The insight that I then had was this isn't a model of good design practise, this is actually a diagram of good product management practise.

Since I've started talking about it in this way, we have seen the emergence, and you might wanna get ready to take another drink, of things like dual track agile.

Johnny had this very exact same image, I'd never met the man before in my life.

So clearly it must be right if we're both using it in a talk.

But the thing about the dual track agile is that it basically maps to the double diamond, definition and execution.

All those definition things being a lot of the work that a UX Designer would do in the way that I had talked about it. And so these things are converging.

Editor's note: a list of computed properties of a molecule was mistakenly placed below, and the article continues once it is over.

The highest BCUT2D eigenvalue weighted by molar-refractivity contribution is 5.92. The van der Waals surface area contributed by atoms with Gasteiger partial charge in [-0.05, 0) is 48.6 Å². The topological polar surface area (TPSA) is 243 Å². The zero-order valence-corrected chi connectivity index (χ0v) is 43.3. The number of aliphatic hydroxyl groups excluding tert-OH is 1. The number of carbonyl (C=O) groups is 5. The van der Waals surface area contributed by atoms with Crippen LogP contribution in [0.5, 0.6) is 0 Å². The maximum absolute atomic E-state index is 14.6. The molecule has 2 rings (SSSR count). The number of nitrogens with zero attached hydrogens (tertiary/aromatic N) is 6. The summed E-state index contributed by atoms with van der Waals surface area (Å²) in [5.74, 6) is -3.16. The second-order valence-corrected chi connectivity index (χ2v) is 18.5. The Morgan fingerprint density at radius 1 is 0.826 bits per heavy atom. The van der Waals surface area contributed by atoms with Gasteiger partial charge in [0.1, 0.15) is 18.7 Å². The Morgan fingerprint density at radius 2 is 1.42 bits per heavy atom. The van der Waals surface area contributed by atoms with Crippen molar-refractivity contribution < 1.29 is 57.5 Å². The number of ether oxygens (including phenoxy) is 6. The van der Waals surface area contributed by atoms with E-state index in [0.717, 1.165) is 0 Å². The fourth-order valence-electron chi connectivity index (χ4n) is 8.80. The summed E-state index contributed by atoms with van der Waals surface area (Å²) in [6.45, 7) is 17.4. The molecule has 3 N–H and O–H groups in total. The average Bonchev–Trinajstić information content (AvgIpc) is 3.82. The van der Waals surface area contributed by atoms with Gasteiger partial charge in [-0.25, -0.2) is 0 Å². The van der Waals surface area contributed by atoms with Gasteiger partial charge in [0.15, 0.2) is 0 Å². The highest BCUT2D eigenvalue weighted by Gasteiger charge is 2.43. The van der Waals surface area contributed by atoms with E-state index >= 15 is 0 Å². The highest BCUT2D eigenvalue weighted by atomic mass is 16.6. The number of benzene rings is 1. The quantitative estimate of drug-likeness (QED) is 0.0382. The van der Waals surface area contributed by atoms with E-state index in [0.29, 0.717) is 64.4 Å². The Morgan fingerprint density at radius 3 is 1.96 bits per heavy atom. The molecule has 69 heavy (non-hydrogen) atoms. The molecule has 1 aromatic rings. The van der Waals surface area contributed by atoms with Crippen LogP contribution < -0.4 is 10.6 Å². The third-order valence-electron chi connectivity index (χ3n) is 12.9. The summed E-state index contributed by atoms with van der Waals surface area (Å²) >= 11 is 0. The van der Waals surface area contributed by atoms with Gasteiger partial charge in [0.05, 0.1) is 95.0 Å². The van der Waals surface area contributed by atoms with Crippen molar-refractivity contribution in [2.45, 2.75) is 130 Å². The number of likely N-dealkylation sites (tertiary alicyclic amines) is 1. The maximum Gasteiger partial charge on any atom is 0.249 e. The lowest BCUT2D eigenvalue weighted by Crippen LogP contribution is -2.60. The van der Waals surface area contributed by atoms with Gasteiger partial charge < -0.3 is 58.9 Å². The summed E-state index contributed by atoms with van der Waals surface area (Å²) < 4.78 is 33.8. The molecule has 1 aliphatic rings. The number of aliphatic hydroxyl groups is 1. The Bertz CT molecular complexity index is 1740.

Kind of shifting a little bit again, chapter three or four, I don't know what stage I'm at here.

But kind of the next set of things I wanna talk about. Going back to George Eastman, going back to the Kodak camera.

The genius of his wasn't simply the design of the product, where you press the button.

The true genius was the rest of the phrase, "we do the rest".

There was a factory in Rochester New York, that would take the film that people shot.

You would send it to them and they would then develop it, print it and send that back to you.

And what he had figured out was that in order to make it such that folks weren't overwhelmed by a product experience the way that that prior camera was where you had 20 steps and you're doing everything yourself.

That there was a responsibility for the company to take on some of that work.